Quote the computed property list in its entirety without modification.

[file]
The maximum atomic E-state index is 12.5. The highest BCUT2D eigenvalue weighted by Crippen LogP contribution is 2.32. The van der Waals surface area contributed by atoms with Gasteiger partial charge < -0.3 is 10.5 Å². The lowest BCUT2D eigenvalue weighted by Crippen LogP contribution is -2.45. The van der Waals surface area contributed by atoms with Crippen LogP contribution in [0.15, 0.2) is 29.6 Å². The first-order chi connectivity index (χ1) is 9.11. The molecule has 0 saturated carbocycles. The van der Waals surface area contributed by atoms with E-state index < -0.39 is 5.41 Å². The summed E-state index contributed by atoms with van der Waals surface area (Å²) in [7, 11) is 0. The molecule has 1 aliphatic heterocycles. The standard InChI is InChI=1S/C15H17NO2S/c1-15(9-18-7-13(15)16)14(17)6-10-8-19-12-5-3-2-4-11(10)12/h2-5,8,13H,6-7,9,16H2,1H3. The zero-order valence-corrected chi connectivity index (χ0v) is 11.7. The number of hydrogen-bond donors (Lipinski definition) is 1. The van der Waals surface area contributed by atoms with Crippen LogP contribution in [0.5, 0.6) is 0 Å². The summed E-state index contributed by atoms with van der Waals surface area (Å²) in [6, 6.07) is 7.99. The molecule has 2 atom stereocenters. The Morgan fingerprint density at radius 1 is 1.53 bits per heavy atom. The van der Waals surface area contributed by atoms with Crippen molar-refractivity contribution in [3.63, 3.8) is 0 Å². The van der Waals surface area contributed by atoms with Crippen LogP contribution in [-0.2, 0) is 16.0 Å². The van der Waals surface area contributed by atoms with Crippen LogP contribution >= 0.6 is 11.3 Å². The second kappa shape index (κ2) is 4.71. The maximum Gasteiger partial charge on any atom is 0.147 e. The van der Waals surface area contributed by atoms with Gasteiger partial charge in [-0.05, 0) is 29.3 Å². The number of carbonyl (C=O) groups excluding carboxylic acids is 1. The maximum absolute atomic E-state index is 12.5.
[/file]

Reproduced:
The maximum atomic E-state index is 12.5. The highest BCUT2D eigenvalue weighted by Crippen LogP contribution is 2.32. The van der Waals surface area contributed by atoms with Gasteiger partial charge < -0.3 is 10.5 Å². The lowest BCUT2D eigenvalue weighted by Crippen LogP contribution is -2.45. The van der Waals surface area contributed by atoms with Crippen LogP contribution in [0.15, 0.2) is 29.6 Å². The first-order chi connectivity index (χ1) is 9.11. The molecule has 0 saturated carbocycles. The van der Waals surface area contributed by atoms with E-state index < -0.39 is 5.41 Å². The summed E-state index contributed by atoms with van der Waals surface area (Å²) in [7, 11) is 0. The molecule has 1 aliphatic heterocycles. The standard InChI is InChI=1S/C15H17NO2S/c1-15(9-18-7-13(15)16)14(17)6-10-8-19-12-5-3-2-4-11(10)12/h2-5,8,13H,6-7,9,16H2,1H3. The zero-order valence-corrected chi connectivity index (χ0v) is 11.7. The number of hydrogen-bond donors (Lipinski definition) is 1. The van der Waals surface area contributed by atoms with Crippen LogP contribution in [0.5, 0.6) is 0 Å². The summed E-state index contributed by atoms with van der Waals surface area (Å²) in [6, 6.07) is 7.99. The molecule has 2 atom stereocenters. The Morgan fingerprint density at radius 1 is 1.53 bits per heavy atom. The van der Waals surface area contributed by atoms with Crippen molar-refractivity contribution in [3.63, 3.8) is 0 Å². The van der Waals surface area contributed by atoms with Crippen LogP contribution in [-0.2, 0) is 16.0 Å². The van der Waals surface area contributed by atoms with Crippen LogP contribution >= 0.6 is 11.3 Å². The second kappa shape index (κ2) is 4.71. The maximum Gasteiger partial charge on any atom is 0.147 e. The van der Waals surface area contributed by atoms with Gasteiger partial charge in [-0.05, 0) is 29.3 Å². The number of carbonyl (C=O) groups excluding carboxylic acids is 1. The maximum absolute atomic E-state index is 12.5.